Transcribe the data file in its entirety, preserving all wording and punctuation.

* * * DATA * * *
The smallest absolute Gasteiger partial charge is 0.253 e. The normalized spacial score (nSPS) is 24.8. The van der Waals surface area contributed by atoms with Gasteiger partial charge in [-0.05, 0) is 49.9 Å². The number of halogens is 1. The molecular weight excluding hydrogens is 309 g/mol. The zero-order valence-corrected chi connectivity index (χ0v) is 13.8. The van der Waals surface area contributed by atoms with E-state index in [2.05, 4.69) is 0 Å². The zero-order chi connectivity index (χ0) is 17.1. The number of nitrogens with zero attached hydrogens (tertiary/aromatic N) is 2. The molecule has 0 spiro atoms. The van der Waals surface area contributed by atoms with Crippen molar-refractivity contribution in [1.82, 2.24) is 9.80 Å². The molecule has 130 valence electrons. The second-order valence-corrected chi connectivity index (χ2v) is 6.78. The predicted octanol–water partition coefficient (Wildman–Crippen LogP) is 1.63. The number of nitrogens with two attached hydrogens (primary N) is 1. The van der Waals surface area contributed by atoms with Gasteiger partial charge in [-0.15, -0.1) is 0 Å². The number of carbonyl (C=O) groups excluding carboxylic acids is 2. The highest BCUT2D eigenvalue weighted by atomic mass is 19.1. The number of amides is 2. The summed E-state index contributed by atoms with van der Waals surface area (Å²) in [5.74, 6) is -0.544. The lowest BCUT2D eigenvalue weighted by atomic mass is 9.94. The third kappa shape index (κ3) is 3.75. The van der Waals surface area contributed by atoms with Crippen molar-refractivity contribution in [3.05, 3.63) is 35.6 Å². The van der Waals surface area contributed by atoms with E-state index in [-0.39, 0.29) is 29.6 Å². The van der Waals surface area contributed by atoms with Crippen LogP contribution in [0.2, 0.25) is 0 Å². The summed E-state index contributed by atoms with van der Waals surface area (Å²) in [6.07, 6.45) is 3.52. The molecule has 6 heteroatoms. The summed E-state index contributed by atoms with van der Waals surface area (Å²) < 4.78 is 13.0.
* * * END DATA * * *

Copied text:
The smallest absolute Gasteiger partial charge is 0.253 e. The normalized spacial score (nSPS) is 24.8. The van der Waals surface area contributed by atoms with Gasteiger partial charge in [-0.05, 0) is 49.9 Å². The number of halogens is 1. The molecular weight excluding hydrogens is 309 g/mol. The zero-order valence-corrected chi connectivity index (χ0v) is 13.8. The van der Waals surface area contributed by atoms with E-state index in [2.05, 4.69) is 0 Å². The zero-order chi connectivity index (χ0) is 17.1. The number of nitrogens with zero attached hydrogens (tertiary/aromatic N) is 2. The molecule has 0 spiro atoms. The van der Waals surface area contributed by atoms with Crippen molar-refractivity contribution in [1.82, 2.24) is 9.80 Å². The molecule has 130 valence electrons. The second-order valence-corrected chi connectivity index (χ2v) is 6.78. The predicted octanol–water partition coefficient (Wildman–Crippen LogP) is 1.63. The number of nitrogens with two attached hydrogens (primary N) is 1. The van der Waals surface area contributed by atoms with Gasteiger partial charge in [-0.15, -0.1) is 0 Å². The number of carbonyl (C=O) groups excluding carboxylic acids is 2. The highest BCUT2D eigenvalue weighted by atomic mass is 19.1. The number of amides is 2. The summed E-state index contributed by atoms with van der Waals surface area (Å²) in [5.74, 6) is -0.544. The lowest BCUT2D eigenvalue weighted by atomic mass is 9.94. The third kappa shape index (κ3) is 3.75. The van der Waals surface area contributed by atoms with Crippen molar-refractivity contribution in [3.05, 3.63) is 35.6 Å². The van der Waals surface area contributed by atoms with E-state index in [-0.39, 0.29) is 29.6 Å². The van der Waals surface area contributed by atoms with Crippen LogP contribution in [0.2, 0.25) is 0 Å². The summed E-state index contributed by atoms with van der Waals surface area (Å²) in [6.07, 6.45) is 3.52. The molecule has 6 heteroatoms. The summed E-state index contributed by atoms with van der Waals surface area (Å²) < 4.78 is 13.0.